Letter to the editor


My name is David Rullan Cacanindin. I’m a third-year political science major and in a proseminar class where we discuss conflict and peace in international relations from many different approaches and at various levels of analysis.

To be clear, the professor does very little teaching, even less than in other seminars. As a result of an especially high level of knowledge evident from the depth and breadth of discussion, the style of the class is more about other classmates teaching each other in a powwow for two hours.

Not unexpectedly, one topic for debate broached by the professor was the origin of conflict. Of course theories as to the origin of conflict have been presented by a plethora of people throughout history, ranging from biology to sociology to anthropology to international relations and political science.

On the chopping block that particular day, however, was ethnic identity. This could have led in any number of different directions: human nature, ethnicity’s relationship to nationalism, or politicization of ethnicity. As often happens in this class, the direction of the discussion turned to the most overlooked, but most important question within the topic: What is ethnic identity?

Someone already educated in this field might assume the dialogue would begin with Primordialism, Instrumentalism and Constructivism. What happened instead was the class asked more specific questions. Is identity genetic? Is it learned from those around us? Is it how others perceive us, or how we perceive ourselves? Is it linked to a geographic homeland? Is it malleable? Can we be whatever we want to be? If so, does acceptance by the group that embodies our desired identity necessary to be part of that identity? Is there such a thing as a gray identity? Do beliefs and opinions have to do with our identity? And yes, ethnicity is not simply defined by race. Take the time to consider any one of these identities and how it relates to any form of conflict and it will fall into the marble bag if ethnicity.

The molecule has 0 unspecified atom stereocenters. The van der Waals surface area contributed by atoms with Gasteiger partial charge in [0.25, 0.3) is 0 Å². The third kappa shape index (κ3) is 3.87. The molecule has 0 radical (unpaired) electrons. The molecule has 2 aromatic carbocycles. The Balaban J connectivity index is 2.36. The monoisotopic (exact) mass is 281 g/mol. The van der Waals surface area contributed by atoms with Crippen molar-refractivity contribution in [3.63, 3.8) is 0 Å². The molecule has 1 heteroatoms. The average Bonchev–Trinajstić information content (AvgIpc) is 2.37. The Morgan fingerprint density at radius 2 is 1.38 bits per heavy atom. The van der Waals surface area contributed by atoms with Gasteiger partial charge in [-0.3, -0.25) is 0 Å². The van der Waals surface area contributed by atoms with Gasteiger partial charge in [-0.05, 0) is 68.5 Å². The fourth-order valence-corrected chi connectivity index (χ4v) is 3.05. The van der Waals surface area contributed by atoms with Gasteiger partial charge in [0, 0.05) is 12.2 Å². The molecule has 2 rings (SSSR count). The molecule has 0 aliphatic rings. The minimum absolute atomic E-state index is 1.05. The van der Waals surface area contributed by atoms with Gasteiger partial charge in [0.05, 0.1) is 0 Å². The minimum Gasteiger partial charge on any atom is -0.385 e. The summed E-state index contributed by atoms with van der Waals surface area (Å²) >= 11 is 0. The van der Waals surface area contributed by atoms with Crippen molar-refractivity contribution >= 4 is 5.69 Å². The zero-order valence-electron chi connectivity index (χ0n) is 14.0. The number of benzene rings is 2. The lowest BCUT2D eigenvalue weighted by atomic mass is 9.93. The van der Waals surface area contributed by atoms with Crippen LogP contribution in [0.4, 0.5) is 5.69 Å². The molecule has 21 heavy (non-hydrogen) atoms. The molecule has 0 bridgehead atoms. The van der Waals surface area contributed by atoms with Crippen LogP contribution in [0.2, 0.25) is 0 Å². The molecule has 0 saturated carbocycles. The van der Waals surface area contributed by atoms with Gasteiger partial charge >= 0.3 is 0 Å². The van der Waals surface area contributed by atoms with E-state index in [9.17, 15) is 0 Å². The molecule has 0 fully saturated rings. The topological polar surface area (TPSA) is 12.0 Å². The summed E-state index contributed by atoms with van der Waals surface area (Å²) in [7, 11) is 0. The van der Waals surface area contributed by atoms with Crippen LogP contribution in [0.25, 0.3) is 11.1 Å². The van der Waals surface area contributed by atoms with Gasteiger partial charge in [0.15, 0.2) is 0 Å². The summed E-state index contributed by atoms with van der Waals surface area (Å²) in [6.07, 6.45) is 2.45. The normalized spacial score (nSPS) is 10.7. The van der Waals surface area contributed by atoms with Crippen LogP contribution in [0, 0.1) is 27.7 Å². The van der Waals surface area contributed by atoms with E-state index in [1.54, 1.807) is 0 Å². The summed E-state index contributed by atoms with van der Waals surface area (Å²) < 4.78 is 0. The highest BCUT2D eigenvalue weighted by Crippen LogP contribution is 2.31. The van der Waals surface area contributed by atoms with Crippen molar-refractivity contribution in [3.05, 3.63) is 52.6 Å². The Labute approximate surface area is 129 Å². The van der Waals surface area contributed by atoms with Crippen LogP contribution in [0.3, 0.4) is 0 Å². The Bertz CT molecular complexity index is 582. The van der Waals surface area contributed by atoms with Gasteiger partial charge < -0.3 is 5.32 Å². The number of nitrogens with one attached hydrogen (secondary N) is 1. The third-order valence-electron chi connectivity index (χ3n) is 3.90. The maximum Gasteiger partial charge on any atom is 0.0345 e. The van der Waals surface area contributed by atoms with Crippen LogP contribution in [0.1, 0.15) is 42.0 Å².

Inevitably, students’ own identities were introduced and revealed as a way to use their own experiences to answer some of these questions. As every single student in this class of 26 revealed their identity through the discussion, we all realized the almost inconceivable variety of background and experience was present in the room.

No two people could honestly say they have ‘a lot in common.’ There are people of completely different races, religions, locations of origin, ideological alignment, traditions, beliefs, classes, ages, stages in their lives, the list goes on. I’m not just talking about the fact that every person on this planet is a unique person. This isn’t a result of someone doing research on these students’ backgrounds and finding people that are so different. These students somewhat randomly found themselves in this class, seemingly in deliberate defiance of the melting pot. If data could be collected for this particular group of students in terms of ethnic identity on the widest spectrum of analysis, it would look like our entire celestial sphere: ad infinitum.

I found myself thinking, as I was sitting in that class, that at very few places in the world could you find such a diverse population in one class and Cal State Northridge is most likely a leader for the bunch.

Perspective is something we hope to gain after our university education, by traveling abroad, doing internships, meeting people and following our interests, whatever direction they may lead us. Here at CSUN, we have the unique opportunity to gain perspective before we even get out into the world. I hope students at this institution will create more opportunities to take advantage of this diversity, as it’s manifested in the faces we see as we walk on this campus.

David Rullan Cacanindin,

Political Science major